AB - Objective: The aim was to identify factors explaining inconsistent observations concerning the efficacy of intra-articular hyaluronic acid compared to intra-articular sham/control, or non-intervention control, in patients with symptomatic osteoarthritis, based on randomized clinical trials (RCTs). Methods: A systematic review and meta-regression analyses of available randomized trials were conducted. The outcome, pain, was assessed according to a pre-specified hierarchy of potentially available outcomes. Hedges's standardized mean difference [SMD (95% CI)] served as effect size. REstricted Maximum Likelihood (REML) mixed-effects models were used to combine study results, and heterogeneity was calculated and interpreted as Tau-squared and I-squared, respectively. Results: Overall, 99 studies (14,804 patients) met the inclusion criteria: Of these, only 71 studies (72%), including 85 comparisons (11,216 patients), had adequate data available for inclusion in the primary meta-analysis. Overall, compared with placebo, intra-articular hyaluronic acid reduced pain with an effect size of -0.39 [-0.47 to -0.31; P < 0.001], combining very heterogeneous trial findings (I 2 = 73%). The three most important covariates in reducing heterogeneity were overall risk of bias, blinding of personnel and trial size, reducing heterogeneity with 26%, 26%, and 25%, respectively (Interaction: P ≤ 0.001).Adjusting for publication/selective outcome reporting bias (by imputing "null effects") in 24 of the comparisons with no data available reduced the combined estimate to -0.30 [-0.36 to -0.23; P < 0.001] still in favor of hyaluronic acid. Conclusion: Based on available trial data, intra-articular hyaluronic acid showed a better effect than intra-articular saline on pain reduction in osteoarthritis. Publication bias and the risk of selective outcome reporting suggest only small clinical effect compared to saline.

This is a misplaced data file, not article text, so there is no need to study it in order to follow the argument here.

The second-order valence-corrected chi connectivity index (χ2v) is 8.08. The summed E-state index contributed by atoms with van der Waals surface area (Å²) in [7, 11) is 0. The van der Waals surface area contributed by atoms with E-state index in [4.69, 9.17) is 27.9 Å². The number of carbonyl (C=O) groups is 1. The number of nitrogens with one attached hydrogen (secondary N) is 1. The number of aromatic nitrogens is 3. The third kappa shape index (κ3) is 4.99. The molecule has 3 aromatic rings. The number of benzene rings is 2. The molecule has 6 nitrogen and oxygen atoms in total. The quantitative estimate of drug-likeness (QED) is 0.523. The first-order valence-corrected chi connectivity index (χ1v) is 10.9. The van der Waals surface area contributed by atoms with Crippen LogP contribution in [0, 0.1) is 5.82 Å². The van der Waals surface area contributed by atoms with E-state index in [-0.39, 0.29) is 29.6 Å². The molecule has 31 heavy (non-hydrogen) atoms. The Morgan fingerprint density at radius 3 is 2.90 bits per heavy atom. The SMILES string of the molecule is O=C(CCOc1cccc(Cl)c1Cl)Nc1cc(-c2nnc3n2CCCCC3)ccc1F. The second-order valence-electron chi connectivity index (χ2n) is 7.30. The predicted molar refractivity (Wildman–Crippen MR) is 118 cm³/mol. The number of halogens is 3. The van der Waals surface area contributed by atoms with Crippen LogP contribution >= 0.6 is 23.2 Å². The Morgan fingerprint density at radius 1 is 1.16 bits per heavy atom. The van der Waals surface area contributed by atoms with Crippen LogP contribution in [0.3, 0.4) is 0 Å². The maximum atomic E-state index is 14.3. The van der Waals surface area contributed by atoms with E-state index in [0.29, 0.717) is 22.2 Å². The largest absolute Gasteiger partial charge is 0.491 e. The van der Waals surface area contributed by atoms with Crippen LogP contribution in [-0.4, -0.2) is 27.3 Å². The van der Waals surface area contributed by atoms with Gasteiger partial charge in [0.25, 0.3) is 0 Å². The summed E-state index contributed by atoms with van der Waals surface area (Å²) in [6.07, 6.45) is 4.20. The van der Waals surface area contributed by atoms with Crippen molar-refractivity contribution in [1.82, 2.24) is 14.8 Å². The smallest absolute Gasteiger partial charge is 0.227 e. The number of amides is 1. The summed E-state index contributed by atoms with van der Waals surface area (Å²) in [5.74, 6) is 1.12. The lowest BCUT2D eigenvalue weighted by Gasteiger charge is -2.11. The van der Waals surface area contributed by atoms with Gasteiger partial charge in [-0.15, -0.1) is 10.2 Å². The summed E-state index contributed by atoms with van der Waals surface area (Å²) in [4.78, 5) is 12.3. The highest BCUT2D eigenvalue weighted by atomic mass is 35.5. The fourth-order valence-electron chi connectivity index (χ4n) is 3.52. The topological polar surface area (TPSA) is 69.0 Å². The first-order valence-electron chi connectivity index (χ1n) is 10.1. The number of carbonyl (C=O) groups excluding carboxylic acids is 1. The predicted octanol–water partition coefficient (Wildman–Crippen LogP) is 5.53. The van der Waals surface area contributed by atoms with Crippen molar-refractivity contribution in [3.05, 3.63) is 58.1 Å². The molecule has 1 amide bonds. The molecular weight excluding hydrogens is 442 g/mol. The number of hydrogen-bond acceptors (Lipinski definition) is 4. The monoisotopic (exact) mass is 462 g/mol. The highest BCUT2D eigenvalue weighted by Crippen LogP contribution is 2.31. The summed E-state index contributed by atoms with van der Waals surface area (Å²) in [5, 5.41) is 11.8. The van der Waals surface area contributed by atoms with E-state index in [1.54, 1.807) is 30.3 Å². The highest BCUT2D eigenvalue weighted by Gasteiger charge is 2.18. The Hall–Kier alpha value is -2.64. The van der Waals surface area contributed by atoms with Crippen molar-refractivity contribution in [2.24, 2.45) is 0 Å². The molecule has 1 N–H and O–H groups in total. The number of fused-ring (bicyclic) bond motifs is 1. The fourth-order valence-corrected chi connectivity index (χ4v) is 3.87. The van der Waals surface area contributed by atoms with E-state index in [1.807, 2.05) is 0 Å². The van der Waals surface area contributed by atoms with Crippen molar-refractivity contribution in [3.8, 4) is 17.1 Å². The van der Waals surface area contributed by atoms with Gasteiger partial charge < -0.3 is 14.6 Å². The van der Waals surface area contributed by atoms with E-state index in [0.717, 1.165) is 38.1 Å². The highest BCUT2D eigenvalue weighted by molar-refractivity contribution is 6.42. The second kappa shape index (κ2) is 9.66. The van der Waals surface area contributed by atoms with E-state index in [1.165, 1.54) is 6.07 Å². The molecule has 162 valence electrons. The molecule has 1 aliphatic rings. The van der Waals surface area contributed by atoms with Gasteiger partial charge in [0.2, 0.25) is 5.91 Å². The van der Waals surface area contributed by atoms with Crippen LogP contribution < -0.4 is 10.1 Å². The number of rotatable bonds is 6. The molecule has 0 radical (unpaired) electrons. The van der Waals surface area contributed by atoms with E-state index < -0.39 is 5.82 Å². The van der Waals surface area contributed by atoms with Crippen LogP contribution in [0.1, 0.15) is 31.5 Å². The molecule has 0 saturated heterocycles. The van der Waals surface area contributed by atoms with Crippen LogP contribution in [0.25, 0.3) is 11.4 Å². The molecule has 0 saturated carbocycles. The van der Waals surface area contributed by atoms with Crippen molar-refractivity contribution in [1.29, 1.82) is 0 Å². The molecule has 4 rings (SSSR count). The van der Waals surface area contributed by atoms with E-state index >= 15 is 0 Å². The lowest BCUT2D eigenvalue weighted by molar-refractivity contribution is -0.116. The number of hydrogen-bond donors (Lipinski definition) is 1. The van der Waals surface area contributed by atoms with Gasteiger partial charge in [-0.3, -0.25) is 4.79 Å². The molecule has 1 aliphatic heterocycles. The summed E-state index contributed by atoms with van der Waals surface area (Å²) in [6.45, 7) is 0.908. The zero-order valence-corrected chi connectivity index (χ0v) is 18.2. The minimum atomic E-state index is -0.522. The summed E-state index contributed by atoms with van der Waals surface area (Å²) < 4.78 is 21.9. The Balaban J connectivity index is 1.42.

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KW - Inconsistency

KW - Osteoarthritis

KW - Pain